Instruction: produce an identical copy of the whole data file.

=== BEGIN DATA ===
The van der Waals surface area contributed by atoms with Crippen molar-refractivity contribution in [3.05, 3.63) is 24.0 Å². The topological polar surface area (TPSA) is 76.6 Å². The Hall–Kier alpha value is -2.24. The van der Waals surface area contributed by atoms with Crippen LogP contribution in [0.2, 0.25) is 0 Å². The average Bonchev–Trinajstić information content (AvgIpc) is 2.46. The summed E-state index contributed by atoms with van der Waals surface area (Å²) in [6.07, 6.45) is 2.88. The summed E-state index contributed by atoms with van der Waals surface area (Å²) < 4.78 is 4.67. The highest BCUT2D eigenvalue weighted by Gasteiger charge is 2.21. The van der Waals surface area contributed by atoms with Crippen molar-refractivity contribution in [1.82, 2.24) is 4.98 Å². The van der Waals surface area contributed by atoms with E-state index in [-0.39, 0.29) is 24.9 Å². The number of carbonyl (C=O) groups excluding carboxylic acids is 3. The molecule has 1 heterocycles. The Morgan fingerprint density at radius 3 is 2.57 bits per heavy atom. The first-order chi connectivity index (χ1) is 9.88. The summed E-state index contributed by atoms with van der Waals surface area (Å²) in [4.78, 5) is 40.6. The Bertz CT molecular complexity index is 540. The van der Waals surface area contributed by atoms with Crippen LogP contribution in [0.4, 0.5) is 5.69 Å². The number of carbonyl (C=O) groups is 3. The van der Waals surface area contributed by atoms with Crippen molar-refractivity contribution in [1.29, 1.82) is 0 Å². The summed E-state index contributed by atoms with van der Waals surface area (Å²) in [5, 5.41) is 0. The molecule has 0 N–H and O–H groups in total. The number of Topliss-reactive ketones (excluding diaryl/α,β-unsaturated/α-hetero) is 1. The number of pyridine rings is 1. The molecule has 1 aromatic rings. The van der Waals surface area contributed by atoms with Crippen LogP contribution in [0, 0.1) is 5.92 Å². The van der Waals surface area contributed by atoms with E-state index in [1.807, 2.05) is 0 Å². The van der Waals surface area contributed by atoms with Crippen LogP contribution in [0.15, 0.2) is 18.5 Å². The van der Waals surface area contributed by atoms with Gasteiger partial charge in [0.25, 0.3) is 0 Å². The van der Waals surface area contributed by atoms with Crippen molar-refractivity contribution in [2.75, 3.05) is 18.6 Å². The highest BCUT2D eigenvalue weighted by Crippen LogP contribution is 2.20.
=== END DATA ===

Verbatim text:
The van der Waals surface area contributed by atoms with Crippen molar-refractivity contribution in [3.05, 3.63) is 24.0 Å². The topological polar surface area (TPSA) is 76.6 Å². The Hall–Kier alpha value is -2.24. The van der Waals surface area contributed by atoms with Crippen LogP contribution in [0.2, 0.25) is 0 Å². The average Bonchev–Trinajstić information content (AvgIpc) is 2.46. The summed E-state index contributed by atoms with van der Waals surface area (Å²) in [6.07, 6.45) is 2.88. The summed E-state index contributed by atoms with van der Waals surface area (Å²) < 4.78 is 4.67. The highest BCUT2D eigenvalue weighted by Gasteiger charge is 2.21. The van der Waals surface area contributed by atoms with Crippen molar-refractivity contribution in [1.82, 2.24) is 4.98 Å². The van der Waals surface area contributed by atoms with E-state index in [-0.39, 0.29) is 24.9 Å². The number of carbonyl (C=O) groups excluding carboxylic acids is 3. The molecule has 1 heterocycles. The Morgan fingerprint density at radius 3 is 2.57 bits per heavy atom. The first-order chi connectivity index (χ1) is 9.88. The summed E-state index contributed by atoms with van der Waals surface area (Å²) in [4.78, 5) is 40.6. The Bertz CT molecular complexity index is 540. The van der Waals surface area contributed by atoms with Crippen LogP contribution in [0.4, 0.5) is 5.69 Å². The number of carbonyl (C=O) groups is 3. The van der Waals surface area contributed by atoms with Crippen molar-refractivity contribution in [1.29, 1.82) is 0 Å². The summed E-state index contributed by atoms with van der Waals surface area (Å²) in [5, 5.41) is 0. The molecule has 0 N–H and O–H groups in total. The number of Topliss-reactive ketones (excluding diaryl/α,β-unsaturated/α-hetero) is 1. The number of pyridine rings is 1. The molecule has 1 aromatic rings. The van der Waals surface area contributed by atoms with Crippen LogP contribution in [0, 0.1) is 5.92 Å². The van der Waals surface area contributed by atoms with E-state index in [1.807, 2.05) is 0 Å². The van der Waals surface area contributed by atoms with Crippen LogP contribution in [0.15, 0.2) is 18.5 Å². The van der Waals surface area contributed by atoms with Gasteiger partial charge in [0.25, 0.3) is 0 Å². The van der Waals surface area contributed by atoms with Crippen molar-refractivity contribution in [2.75, 3.05) is 18.6 Å². The highest BCUT2D eigenvalue weighted by Crippen LogP contribution is 2.20.